Distinguished philosopher to deliver Sackler lecture (Released: 4/14/97)
by Sherry Fisher, Office of University Communications.
STORRS, Conn. -- Internationally acclaimed philosopher Bernard Williams will deliver a public lecture April 23 at the University of Connecticut.
Williams will discuss "Human Rights: The Challenge of Relativism," at 7:30 p.m. in the Doris and Simon Konover Auditorium in the Thomas J. Dodd Research Center.
The lecture is the second of the Sackler Distinguished Lecture Series supported by a gift from philanthropists Raymond and Beverly Sackler.
"Williams is best known for his subtle and imaginative discussions about what is left out in other peoples' philosophies," says Joel Kupperman, professor of philosophy at UConn. Once described in the London Sunday Times as "The cleverest man in Britain," Kupperman noted, "He is especially known for his ability to think complicated thoughts very quickly."
Williams, who was born near London, England, has been the Monroe Deutsch Professor of Philosophy at the University of California, Berkeley since 1988. He has taught at All Souls College at Oxford, New College at Oxford, University College London and Bedord College London. He was a Knightbridge Professor of Philosophy at Cambridge and a Fellow and provost of King's College Cambridge. He was a White's Professor of Moral Philosophy at Oxford from 1990 - 1996 and has held visiting appointments at Princeton and Harvard. He is a fellow of the British Academy and a Foreign Honorary Member of the American Academy of Arts and Sciences.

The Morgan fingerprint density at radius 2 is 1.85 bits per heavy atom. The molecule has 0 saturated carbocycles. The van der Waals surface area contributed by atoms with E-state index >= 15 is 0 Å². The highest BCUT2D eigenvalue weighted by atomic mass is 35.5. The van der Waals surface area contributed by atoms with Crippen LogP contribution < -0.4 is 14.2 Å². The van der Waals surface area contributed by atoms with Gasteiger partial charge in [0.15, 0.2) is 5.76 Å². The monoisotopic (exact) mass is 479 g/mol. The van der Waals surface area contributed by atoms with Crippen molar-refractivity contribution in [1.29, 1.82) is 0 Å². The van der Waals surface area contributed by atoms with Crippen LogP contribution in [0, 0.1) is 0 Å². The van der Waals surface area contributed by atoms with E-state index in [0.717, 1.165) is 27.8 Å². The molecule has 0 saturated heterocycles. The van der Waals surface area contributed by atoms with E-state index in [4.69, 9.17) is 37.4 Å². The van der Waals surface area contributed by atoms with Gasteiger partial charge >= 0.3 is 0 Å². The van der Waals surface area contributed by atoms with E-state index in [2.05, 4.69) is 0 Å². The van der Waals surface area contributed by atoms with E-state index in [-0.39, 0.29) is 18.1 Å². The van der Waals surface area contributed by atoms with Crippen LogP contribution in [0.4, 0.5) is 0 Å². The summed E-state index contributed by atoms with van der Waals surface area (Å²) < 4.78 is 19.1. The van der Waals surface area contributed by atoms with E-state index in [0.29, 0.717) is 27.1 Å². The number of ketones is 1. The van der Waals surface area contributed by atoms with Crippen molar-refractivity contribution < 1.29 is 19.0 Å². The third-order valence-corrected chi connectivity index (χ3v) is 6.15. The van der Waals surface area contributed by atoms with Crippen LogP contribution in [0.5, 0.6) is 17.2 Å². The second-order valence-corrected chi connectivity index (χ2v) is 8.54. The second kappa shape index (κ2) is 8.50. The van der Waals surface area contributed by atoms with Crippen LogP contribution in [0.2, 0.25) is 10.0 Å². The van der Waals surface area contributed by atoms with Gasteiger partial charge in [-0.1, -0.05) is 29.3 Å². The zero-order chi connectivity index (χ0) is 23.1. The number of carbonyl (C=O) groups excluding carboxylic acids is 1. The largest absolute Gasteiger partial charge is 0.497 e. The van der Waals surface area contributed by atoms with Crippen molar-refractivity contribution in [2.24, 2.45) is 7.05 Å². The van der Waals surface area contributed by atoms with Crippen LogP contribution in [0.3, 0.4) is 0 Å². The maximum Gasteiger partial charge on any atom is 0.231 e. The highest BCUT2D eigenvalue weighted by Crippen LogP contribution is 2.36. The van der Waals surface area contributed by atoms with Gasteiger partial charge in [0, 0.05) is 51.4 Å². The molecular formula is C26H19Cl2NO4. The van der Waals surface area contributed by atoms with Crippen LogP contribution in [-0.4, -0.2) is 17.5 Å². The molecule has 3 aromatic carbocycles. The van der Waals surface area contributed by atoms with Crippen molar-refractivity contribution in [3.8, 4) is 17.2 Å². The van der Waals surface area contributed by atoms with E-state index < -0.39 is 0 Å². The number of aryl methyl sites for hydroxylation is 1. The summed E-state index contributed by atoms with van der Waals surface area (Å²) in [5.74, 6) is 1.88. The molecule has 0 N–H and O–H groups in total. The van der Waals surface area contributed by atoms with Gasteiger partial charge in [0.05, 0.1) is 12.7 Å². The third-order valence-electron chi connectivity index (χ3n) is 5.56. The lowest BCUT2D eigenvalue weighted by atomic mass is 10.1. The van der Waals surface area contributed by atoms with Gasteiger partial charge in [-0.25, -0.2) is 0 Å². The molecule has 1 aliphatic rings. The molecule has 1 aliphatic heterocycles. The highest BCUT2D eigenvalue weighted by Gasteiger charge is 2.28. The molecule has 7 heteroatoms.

Williams has worked principally in moral philosophy, but also in the philosophy of mind, the history of philosophy and the theory of knowledge. His books include Making Sense of Humanity, 1995, Shame and Necessity, 1993, and Ethics and the Limits of Philosophy, 1985.
The Sackler Distinguished Lecture Series was established to bring internationally renowned speakers to the University of Connecticut campus to discuss human rights issues.
The Sackler family continues to be longtime generous supporters of philanthropic activities, particularly in areas of art, medicine, biological and natural sciences, mathematics and archaeology. Raymond and his wife, Beverly, are patrons of museums and galleries around the world, including the Metropolitan Museum of Art in New York City, the British Museum in London and the Louvre Museum in Paris. Sackler also received an honorary knighthood from Queen Elizabeth II in recognition of his contributions to medicine science and the arts in Britain.